Here They Come

Here They Come

by / 0 Comments / 28 View / March 1, 2005

They were acolytes all through middle school.  They cleaned tables at church dinners.  They even sang at the occasional church service. They’ve been helping in the church for years, and now they’re old enough to be part of the youth group.

Young teens have been coming to your youth ministry events, and they are excited!  They want to be there.  Whether you (or they) realize it or not, they are ready to become even more active in the church!  So what do you do now?

Youth ministry is a movement from childhood to an adult relationship with the church. In a way, youth ministry is the bridge from acolyte to elder. Before they came to youth ministry events, your youth had little (or no) involvement in the church; after they “graduate” from being youth, they need to have the ambition to be active members of the church for the rest of their lives.  And it’s your job (with the help of God) to get them to that level!

“How do I do that?” you ask.

Every church is different.  However, every church has a wealth of opportunities to get youth more involved.  In my own experience, my rural high school youth group provided me many chances to help out in the church.  Being part of this group helped me conclude that to prepare the youth to become lifetime, active members in the Church, your youth ministry programs can offer two things to youth: education and experience.

Let’s start with education:

Until now, your youth have probably seen your congregation as a huge, jumbled collection of boards and committees.  (I certainly remember this feeling!)  They hear about worship committees, evangelism boards, altar guilds, and missions clubs, but do the youth have any idea what these groups do?  Do they know what it means to be an elder or the congregation president?  Youth will never want to be involved in the Church after graduating from youth ministry if they don’t know the opportunities available to them!  Maybe you can get members from different ministries to speak to the youth about their purposes and goals as a church ministry.  Find a creative way to educate the youth about the variety of groups in your church!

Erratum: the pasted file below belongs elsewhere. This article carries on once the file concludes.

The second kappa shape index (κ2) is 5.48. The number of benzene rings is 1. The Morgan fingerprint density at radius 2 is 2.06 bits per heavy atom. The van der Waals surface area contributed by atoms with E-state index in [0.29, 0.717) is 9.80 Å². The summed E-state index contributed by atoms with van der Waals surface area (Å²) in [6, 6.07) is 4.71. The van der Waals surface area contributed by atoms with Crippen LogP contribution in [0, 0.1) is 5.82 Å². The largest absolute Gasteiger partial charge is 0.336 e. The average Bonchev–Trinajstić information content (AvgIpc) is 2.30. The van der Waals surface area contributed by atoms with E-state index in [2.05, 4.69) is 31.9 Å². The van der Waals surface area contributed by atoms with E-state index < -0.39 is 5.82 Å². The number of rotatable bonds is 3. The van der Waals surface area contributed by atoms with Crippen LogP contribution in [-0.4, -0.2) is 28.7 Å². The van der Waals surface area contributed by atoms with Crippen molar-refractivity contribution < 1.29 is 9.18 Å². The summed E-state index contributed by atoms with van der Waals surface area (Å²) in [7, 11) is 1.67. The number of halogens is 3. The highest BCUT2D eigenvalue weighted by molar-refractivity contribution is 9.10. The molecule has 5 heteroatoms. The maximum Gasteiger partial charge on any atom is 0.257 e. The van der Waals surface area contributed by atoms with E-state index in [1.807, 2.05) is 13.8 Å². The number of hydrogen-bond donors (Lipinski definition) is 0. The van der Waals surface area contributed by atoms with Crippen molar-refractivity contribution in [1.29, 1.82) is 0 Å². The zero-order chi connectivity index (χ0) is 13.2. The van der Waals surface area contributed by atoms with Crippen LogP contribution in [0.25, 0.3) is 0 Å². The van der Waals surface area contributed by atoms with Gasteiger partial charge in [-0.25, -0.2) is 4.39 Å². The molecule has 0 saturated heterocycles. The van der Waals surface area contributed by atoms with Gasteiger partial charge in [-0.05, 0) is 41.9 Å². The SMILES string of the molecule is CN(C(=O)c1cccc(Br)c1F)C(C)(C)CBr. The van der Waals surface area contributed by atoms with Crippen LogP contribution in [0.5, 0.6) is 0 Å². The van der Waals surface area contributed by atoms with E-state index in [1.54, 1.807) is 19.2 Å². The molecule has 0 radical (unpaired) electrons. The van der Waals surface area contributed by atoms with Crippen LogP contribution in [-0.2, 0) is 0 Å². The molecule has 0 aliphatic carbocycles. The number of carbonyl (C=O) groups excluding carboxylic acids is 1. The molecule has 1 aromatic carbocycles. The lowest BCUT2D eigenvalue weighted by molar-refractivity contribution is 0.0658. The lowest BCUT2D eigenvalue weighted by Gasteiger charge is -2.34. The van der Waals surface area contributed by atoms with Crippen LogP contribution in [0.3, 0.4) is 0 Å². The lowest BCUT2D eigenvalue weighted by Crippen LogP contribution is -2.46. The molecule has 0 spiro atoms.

My youth group would sometimes host game nights and invite other ministry groups to join us. A game night created a fun chance for the two groups to interact and talk with each other about their ministries. Educating your youth about their congregation is an extremely helpful way to show them the structure of your church body, and it will show them the ministry opportunities they will have after their years in youth group.

Knowledge is important, but experience is vital. Don’t just tell your youth about the different ministries of your church; let the youth be part of them!  Here are some ways to do this:

  1. The worship service is an amazing, yet often untapped, site for youth to be direct participants. Do your youth know how a worship service is structured, and why it is structured that way?  Give your youth the chance to work with your pastor to help plan a church service. When they have helped plan a service, the youth will be amazed to see how much more connected they will be as worshipers in future services.  Personally, I never got the chance to do this as a high school youth, but after taking a class about Lutheran worship in college, I learned a great deal about the worship service. The church services I’d been attending for 19 years suddenly became deeper and much more meaningful!  Helping youth better understand the worship service is an essential–and relatively easy–task that a youth group can (and should) undertake!
  2. Encourage youth to be greeters, ushers, and lectors, if your pastor and congregation allow.  They can definitely be part of processions and choirs.  Talk about these roles at your youth meetings and help provide the opportunities for the youth to experience them. It has become a tradition in my home congregation for our youth group to assist with the Christmas Eve Candlelight Service.  I vividly remember helping with these services as a youth; it was the first time I ever ushered, which meant that I helped with both the offering and communion. This was, no doubt, one of the best experiences that my youth group provided for me.  Ushering gave me a first-hand perspective on how a worship service is carried out, and it gave me confidence that I could definitely do these same “jobs” during future services!

Your church has countless other ministries for your youth to experience.  Explore the resources your church offers!  If you want to see your youth being active members of the church when they are adults, give them experience with the church now.  Get those youth plugged into the Church!

thESource is published on the Web by LCMS District and Congregational Services–Youth Ministry.  The Lutheran Church–Missouri Synod, 1333 S. Kirkwood Road, St. Louis, MO 63122-7295; 1-800-248-1930; www.lcms.org. Editor: Gretchen M. Jameson; Assistant Editor: Dawn Cornelius-Gaunt; Layout: Gretchen M. Jameson. VOL. 2 NO. 4 February 2005.

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